On May 19, 2018 as some turned on their TVs to watch the Royal Wedding, more than 3,000 people gathered together with the Philadelphia Eagles to bike, run, and walk in Lincoln Financial Field as a part of the Eagles Autism Challenge.

Eagles team members ready to go at the starting line (Brian Garfinkel | Philadelphia Eagles)

After taking some time after the Super Bowl season to reflect, Jeffrey Lurie, owner of the Eagles, became aware of the large public platform the team has been given after their big win and decided that it should be used for doing good. He decided to rally the troops behind autism research because of his personal experience and knowledge of Autism Spectrum Disorder.

The Eagles Autism Challenge was born: the Eagles’ own cycling and 5K run/walk charity event which raises funds for cutting-edge autism research. This year alone, the event raised an incredible $2.5 million for research and autism care.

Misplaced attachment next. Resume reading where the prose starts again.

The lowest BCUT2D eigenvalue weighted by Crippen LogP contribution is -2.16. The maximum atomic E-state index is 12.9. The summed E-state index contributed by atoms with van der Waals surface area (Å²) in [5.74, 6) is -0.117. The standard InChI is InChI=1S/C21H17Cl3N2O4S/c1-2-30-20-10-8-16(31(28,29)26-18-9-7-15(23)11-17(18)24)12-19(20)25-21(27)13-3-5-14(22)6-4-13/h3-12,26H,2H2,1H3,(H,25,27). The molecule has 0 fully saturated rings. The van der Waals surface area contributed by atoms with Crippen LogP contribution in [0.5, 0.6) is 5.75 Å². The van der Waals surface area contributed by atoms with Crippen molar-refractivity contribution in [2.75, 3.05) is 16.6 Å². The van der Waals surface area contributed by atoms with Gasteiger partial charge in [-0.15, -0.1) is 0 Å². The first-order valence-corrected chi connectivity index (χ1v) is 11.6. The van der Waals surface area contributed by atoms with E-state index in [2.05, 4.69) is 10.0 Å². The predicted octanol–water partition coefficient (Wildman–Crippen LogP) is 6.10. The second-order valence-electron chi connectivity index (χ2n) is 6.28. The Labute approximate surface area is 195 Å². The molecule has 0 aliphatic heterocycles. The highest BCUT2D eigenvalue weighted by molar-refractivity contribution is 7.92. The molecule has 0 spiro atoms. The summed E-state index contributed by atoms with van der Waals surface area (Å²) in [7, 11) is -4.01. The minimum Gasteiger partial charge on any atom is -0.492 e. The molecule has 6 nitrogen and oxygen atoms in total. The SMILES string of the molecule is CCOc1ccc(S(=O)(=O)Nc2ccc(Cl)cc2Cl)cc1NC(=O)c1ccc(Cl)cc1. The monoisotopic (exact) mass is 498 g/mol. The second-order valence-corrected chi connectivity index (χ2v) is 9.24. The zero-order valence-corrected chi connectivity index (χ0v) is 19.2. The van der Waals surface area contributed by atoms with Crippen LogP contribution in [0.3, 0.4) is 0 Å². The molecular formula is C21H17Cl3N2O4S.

Lurie, taken aback by the support and enthusiasm of those who came out to the charity event, wrote in a reflective piece in Sports Illustrated, “our hope is that the Eagles Autism Challenge  will be a signature event for funding autism research.” And it will. Next year’s fundraising goal is even more ambitious, as Lurie and the team strive to achieve their other goal of making Philadelphia the top location for autism research and care.

Kids with the Lombardi Trophy (Brian Garfinkel | Philadelphia Eagles)

As Lurie thinks about his vision for the Autism Challenge for years to come, he writes in his Sports Illustrated article, “this is bigger than me, the Philadelphia Eagles or our city. We must collectively work together to shift from autism awareness to action.”

We’re inspired by the Eagles’ commitment to making a change in their community, and hope that other sports teams will follow suit by using the national platform they’ve been given for good.

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